First up: Micro-Trains 33’ Peaked-end hoppers, lettered for N&W. N&W had thousands upon thousands of these, and they are essential for anyone modeling the area/era. Unfortunately, not many manufacturers are making them. I bought a three-pack of Micro-Trains cars for $35, which I think is a very fair price (didn’t I tell you this was an expensive hobby?). I do wish the hoppers had coal loads, but what can you do? I’ll just have a string of empties.
I wish I could find a source for these that wasn’t so expensive. I’d like to have at least 20 on the roster. That’s $240. Go take a look at some of the coal trains running on the modular layouts at the train show. That probably represents $1000 or more. Crazy, isn’t it?
My second purchase was a Life-Like GP-18 for the low, low price of $27 after tax.
Some background here: I’ve wanted a small diesel for a number of years. I love steam, but it’s nice to have some variety. The N&W was the last Class One railroad to diselize, in 1960. They used mainly Alco RS-11s and EMD GP7s and GP9s. (the family of which the GP18 is a slightly later model).
So I’ve been looking for some time for GP9 or GP7. The models I found were too expensive (that money could go to turnouts!), or in a much later paint scheme than what I was looking for. So I was elated when I found the little GP18 sitting at the dealer’s booth for only $24.95, in black liverly. I was skeptical, of course. $24 for a locomotive? Loco’s in N Scale are usually in the $70-$120 range. Still, I thought I remembered reading posts on the Atlas forum praising this cheap locomotive. So I bit the bullet.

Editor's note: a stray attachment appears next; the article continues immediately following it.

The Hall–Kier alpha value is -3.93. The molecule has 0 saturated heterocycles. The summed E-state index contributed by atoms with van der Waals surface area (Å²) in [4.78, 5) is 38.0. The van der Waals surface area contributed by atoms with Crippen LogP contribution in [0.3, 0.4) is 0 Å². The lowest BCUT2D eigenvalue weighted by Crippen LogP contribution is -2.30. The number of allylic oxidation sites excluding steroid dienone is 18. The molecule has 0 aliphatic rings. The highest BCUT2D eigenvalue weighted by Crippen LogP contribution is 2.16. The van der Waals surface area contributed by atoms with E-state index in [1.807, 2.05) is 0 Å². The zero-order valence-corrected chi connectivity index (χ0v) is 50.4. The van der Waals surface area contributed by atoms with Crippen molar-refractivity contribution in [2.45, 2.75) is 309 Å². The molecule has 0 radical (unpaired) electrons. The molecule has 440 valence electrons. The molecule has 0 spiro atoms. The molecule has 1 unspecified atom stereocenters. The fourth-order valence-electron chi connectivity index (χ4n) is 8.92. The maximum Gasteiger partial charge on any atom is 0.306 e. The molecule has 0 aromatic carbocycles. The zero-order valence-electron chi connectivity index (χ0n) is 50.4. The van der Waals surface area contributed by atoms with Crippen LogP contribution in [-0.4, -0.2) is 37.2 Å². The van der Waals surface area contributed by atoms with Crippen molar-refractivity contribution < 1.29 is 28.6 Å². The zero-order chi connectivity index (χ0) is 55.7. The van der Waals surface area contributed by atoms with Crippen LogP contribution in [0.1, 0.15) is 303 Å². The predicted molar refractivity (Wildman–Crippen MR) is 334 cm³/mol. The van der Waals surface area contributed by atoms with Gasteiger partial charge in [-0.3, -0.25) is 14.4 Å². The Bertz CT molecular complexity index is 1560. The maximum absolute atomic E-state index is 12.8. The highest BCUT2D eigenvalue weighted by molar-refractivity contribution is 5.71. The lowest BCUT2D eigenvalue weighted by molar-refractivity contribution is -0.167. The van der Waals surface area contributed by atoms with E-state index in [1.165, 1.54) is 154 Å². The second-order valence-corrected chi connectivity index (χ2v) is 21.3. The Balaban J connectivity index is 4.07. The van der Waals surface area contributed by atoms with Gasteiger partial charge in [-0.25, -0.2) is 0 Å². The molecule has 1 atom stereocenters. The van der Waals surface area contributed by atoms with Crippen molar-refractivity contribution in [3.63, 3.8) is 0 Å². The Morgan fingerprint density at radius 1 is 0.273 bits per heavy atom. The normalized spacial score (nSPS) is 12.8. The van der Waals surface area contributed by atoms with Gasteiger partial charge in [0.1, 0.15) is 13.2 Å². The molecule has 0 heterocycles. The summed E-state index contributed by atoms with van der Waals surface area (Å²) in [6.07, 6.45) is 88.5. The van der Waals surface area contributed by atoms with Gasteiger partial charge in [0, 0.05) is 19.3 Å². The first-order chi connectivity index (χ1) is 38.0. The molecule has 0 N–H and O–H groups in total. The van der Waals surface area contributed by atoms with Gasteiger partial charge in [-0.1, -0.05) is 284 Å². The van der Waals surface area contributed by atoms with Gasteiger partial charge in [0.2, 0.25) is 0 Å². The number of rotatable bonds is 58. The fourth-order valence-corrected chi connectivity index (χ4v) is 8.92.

Arriving home, I sat the loco on the track and slowly turned up the juice. Nothing. So I cranked up the power a little more, and suddenly she started forward. I think part of the problem is that this is a fairly old unit—likely made in 1993 or 1994, and thus it might have been sitting in the box for a long, long time. After several hours of break-in (both forward and reverse) I am very impressed by how she runs. For $27, it sure is a winner. There is a slight wobble at times, but slow speed performance is pretty good (good enough for me, anyway), and it goes around the track very smoothly. If this is what a cheap diesel will do, I can’t imagine a nicer Atlas or Kato unit. As a steam guy who is used to finicky steam locomotives, you diesel guys sure do have it nice!
One final little note on these: N&W used “High-Nose” GP-x models, which means the nose in front of the cab (the short side) extends all the way to the roof. Engineers often complained about visibility, so most railroads got the short nose versions. However, the N&W, being “different” as they always were, ran these locos with the long hood in the front! That’s right, the cab would be at the very back of the locomotive, with the extremely long hood sticking out towards the oncoming track. Supposedly, the reason this was done was that the N&W brass thought it would offer more protection in a crash. Personally, I think it was just another case of being stubbornly stuck on steam. With the long hood forward, the locomotive almost looks like some futuristic steamer, with a long boiler in front.
Anyhow, that’s where things stand today. I don’t make any promise of regular updates (I’m too smart to promise that!) but I will try to not let it go another 6 months!